Are Anxiety Symptoms All In My Head?

Written by Jim Folk
Medically reviewed by Marilyn Folk, BScN.
Last updated October 21, 2021

are anxiety symptoms all in my head

Are Anxiety Symptoms All In My Head?

Question:

A good friend of mine said all my symptoms are “all in my head” and not real. He made it sound as if I’m making all these symptoms up and just imagining them. This made me feel really bad. Are anxiety symptoms “just in my head?”

Answer:

Almost all anxiety symptoms are real physiological, psychological, and emotional sensations and symptoms caused by real physiological, psychological, and emotional reasons. Few are psychosomatic (imagined).

For more information about the difference between anxiety sensations and anxiety symptoms, Recovery Support members can read the article “Understanding and Eliminating Anxiety Sensations and Symptoms” in Chapter 6.

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Anxiety sensations and symptoms are real

Anxious behavior activates the stress response. The stress response secretes stress hormones into the bloodstream where they travel to targeted spots to bring about specific physiological, psychological, and emotional changes that enhance the body's ability to deal with a threat - to either fight or flee - which is the reason the stress response is often referred to as the fight or flight response.

Some of the stress response changes include:

And so on.

Due to the many physiological, psychological, emotional changes, we can experience many sensations associated with these changes, which we call “anxiety symptoms.” Since these changes are real, we will experience them as being real and not imagined.

When stress responses occur infrequently, the body can recover relatively quickly from the physiological, psychological, and emotional changes the stress response brings about. As the stress response ends, these changes end and so do the sensations associated with these changes.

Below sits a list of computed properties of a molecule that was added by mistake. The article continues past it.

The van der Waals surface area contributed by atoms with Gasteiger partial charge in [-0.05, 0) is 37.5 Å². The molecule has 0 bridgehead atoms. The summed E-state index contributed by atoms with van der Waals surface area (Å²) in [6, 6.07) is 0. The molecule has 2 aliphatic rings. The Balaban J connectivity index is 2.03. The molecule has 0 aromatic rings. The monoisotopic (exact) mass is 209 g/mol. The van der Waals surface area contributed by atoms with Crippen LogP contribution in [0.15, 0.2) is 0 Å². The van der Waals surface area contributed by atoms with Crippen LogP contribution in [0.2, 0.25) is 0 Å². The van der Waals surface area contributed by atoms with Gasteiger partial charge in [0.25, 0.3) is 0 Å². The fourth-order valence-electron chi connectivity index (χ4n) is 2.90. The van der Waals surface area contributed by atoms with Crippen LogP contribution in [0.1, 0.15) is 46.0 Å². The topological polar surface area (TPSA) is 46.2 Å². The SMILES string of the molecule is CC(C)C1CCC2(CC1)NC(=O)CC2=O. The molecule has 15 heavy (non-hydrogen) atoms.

Acute anxiety creates acute sensations.

Hyperstimulation can cause similar changes and sensations to that of an active stress response. However, since these changes and sensations are involuntary and unwanted, we call them "anxiety symptoms."

Symptoms is defined as: a physical or mental feature which is regarded as indicating a condition of an illness; the sign of an undesirable situation.

Even though anxiety symptoms are caused by an involuntary action, they are still real and not imagined.

Recovery Support members can read more about these concepts in Chapters 3, 5, 6, and 9.

For more information about anxiety sensations and symptoms and what causes them, visit our anxiety disorder symptoms article.

Recovery Support members can visit Chapter 9, our comprehensive symptoms section where every symptom is listed and explained.

So, yes! Anxiety symptoms are REAL. They aren't imagined.

Even though there most often isn’t visible physical evidence for many of anxiety’s symptoms, they are real and caused by real reasons. Again, they aren’t imagined!